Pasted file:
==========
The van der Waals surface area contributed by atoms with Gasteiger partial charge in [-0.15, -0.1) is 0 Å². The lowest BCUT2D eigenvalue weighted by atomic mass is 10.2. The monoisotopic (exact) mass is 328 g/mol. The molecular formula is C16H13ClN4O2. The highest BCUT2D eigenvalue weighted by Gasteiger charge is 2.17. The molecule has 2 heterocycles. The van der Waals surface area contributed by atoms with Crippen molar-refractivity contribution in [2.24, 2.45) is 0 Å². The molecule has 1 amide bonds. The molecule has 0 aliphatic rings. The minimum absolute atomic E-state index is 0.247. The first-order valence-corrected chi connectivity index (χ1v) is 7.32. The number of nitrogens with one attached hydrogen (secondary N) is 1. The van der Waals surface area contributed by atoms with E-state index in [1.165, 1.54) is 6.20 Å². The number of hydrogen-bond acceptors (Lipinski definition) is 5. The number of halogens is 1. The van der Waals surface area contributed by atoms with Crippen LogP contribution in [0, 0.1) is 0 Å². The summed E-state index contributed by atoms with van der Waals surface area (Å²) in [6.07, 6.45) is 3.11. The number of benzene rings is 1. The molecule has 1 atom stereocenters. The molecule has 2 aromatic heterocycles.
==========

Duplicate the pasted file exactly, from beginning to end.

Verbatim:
The van der Waals surface area contributed by atoms with Gasteiger partial charge in [-0.15, -0.1) is 0 Å². The lowest BCUT2D eigenvalue weighted by atomic mass is 10.2. The monoisotopic (exact) mass is 328 g/mol. The molecular formula is C16H13ClN4O2. The highest BCUT2D eigenvalue weighted by Gasteiger charge is 2.17. The molecule has 2 heterocycles. The van der Waals surface area contributed by atoms with Crippen molar-refractivity contribution in [2.24, 2.45) is 0 Å². The molecule has 1 amide bonds. The molecule has 0 aliphatic rings. The minimum absolute atomic E-state index is 0.247. The first-order valence-corrected chi connectivity index (χ1v) is 7.32. The number of nitrogens with one attached hydrogen (secondary N) is 1. The van der Waals surface area contributed by atoms with E-state index in [1.165, 1.54) is 6.20 Å². The number of hydrogen-bond acceptors (Lipinski definition) is 5. The number of halogens is 1. The van der Waals surface area contributed by atoms with Crippen LogP contribution in [0, 0.1) is 0 Å². The summed E-state index contributed by atoms with van der Waals surface area (Å²) in [6.07, 6.45) is 3.11. The number of benzene rings is 1. The molecule has 1 atom stereocenters. The molecule has 2 aromatic heterocycles.